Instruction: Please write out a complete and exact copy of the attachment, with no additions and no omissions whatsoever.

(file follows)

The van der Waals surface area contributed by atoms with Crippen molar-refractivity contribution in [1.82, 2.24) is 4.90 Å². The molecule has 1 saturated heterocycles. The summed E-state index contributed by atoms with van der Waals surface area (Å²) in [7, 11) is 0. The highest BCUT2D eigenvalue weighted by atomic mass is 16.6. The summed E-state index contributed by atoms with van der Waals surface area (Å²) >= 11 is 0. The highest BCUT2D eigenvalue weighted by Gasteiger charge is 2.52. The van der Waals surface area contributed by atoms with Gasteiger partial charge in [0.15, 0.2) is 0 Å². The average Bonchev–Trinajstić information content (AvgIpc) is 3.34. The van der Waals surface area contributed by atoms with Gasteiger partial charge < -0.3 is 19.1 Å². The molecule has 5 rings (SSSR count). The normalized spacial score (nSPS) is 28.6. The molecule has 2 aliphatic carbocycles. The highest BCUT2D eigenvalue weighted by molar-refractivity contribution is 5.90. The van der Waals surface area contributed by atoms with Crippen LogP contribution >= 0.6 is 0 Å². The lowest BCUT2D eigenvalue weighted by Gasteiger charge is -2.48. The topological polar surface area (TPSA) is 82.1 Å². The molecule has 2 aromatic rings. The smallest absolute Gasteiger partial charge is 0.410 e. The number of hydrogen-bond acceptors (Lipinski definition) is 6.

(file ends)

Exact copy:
The van der Waals surface area contributed by atoms with Crippen molar-refractivity contribution in [1.82, 2.24) is 4.90 Å². The molecule has 1 saturated heterocycles. The summed E-state index contributed by atoms with van der Waals surface area (Å²) in [7, 11) is 0. The highest BCUT2D eigenvalue weighted by atomic mass is 16.6. The summed E-state index contributed by atoms with van der Waals surface area (Å²) >= 11 is 0. The highest BCUT2D eigenvalue weighted by Gasteiger charge is 2.52. The van der Waals surface area contributed by atoms with Gasteiger partial charge in [0.15, 0.2) is 0 Å². The average Bonchev–Trinajstić information content (AvgIpc) is 3.34. The van der Waals surface area contributed by atoms with Gasteiger partial charge < -0.3 is 19.1 Å². The molecule has 5 rings (SSSR count). The normalized spacial score (nSPS) is 28.6. The molecule has 2 aliphatic carbocycles. The highest BCUT2D eigenvalue weighted by molar-refractivity contribution is 5.90. The van der Waals surface area contributed by atoms with Crippen LogP contribution >= 0.6 is 0 Å². The lowest BCUT2D eigenvalue weighted by Gasteiger charge is -2.48. The topological polar surface area (TPSA) is 82.1 Å². The molecule has 2 aromatic rings. The smallest absolute Gasteiger partial charge is 0.410 e. The number of hydrogen-bond acceptors (Lipinski definition) is 6.